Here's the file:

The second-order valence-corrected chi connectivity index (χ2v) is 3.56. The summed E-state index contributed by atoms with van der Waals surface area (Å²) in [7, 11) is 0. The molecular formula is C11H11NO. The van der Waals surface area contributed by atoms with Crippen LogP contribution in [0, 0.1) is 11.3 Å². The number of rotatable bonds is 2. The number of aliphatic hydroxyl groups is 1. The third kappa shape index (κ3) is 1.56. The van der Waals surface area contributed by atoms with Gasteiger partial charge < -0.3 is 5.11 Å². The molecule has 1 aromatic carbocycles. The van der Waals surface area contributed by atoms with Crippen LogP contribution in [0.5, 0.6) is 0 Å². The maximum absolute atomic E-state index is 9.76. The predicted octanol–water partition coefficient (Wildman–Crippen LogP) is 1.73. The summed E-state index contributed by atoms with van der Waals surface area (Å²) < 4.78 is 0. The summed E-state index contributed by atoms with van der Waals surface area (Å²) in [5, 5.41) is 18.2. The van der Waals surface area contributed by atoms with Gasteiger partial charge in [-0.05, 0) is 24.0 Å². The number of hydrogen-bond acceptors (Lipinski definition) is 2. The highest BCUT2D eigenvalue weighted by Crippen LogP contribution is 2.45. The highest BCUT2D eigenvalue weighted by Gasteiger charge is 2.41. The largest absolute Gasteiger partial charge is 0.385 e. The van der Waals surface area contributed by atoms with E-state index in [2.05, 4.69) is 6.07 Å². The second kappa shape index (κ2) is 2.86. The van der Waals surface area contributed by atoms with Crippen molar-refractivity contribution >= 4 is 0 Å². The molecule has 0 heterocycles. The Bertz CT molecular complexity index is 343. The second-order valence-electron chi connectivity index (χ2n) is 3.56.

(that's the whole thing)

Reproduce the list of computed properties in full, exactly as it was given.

The second-order valence-corrected chi connectivity index (χ2v) is 3.56. The summed E-state index contributed by atoms with van der Waals surface area (Å²) in [7, 11) is 0. The molecular formula is C11H11NO. The van der Waals surface area contributed by atoms with Crippen LogP contribution in [0, 0.1) is 11.3 Å². The number of rotatable bonds is 2. The number of aliphatic hydroxyl groups is 1. The third kappa shape index (κ3) is 1.56. The van der Waals surface area contributed by atoms with Gasteiger partial charge < -0.3 is 5.11 Å². The molecule has 1 aromatic carbocycles. The van der Waals surface area contributed by atoms with Crippen LogP contribution in [0.5, 0.6) is 0 Å². The maximum absolute atomic E-state index is 9.76. The predicted octanol–water partition coefficient (Wildman–Crippen LogP) is 1.73. The summed E-state index contributed by atoms with van der Waals surface area (Å²) < 4.78 is 0. The summed E-state index contributed by atoms with van der Waals surface area (Å²) in [5, 5.41) is 18.2. The van der Waals surface area contributed by atoms with Gasteiger partial charge in [-0.05, 0) is 24.0 Å². The number of hydrogen-bond acceptors (Lipinski definition) is 2. The highest BCUT2D eigenvalue weighted by Crippen LogP contribution is 2.45. The highest BCUT2D eigenvalue weighted by Gasteiger charge is 2.41. The largest absolute Gasteiger partial charge is 0.385 e. The van der Waals surface area contributed by atoms with E-state index in [2.05, 4.69) is 6.07 Å². The second kappa shape index (κ2) is 2.86. The van der Waals surface area contributed by atoms with Crippen molar-refractivity contribution >= 4 is 0 Å². The molecule has 0 heterocycles. The Bertz CT molecular complexity index is 343. The second-order valence-electron chi connectivity index (χ2n) is 3.56.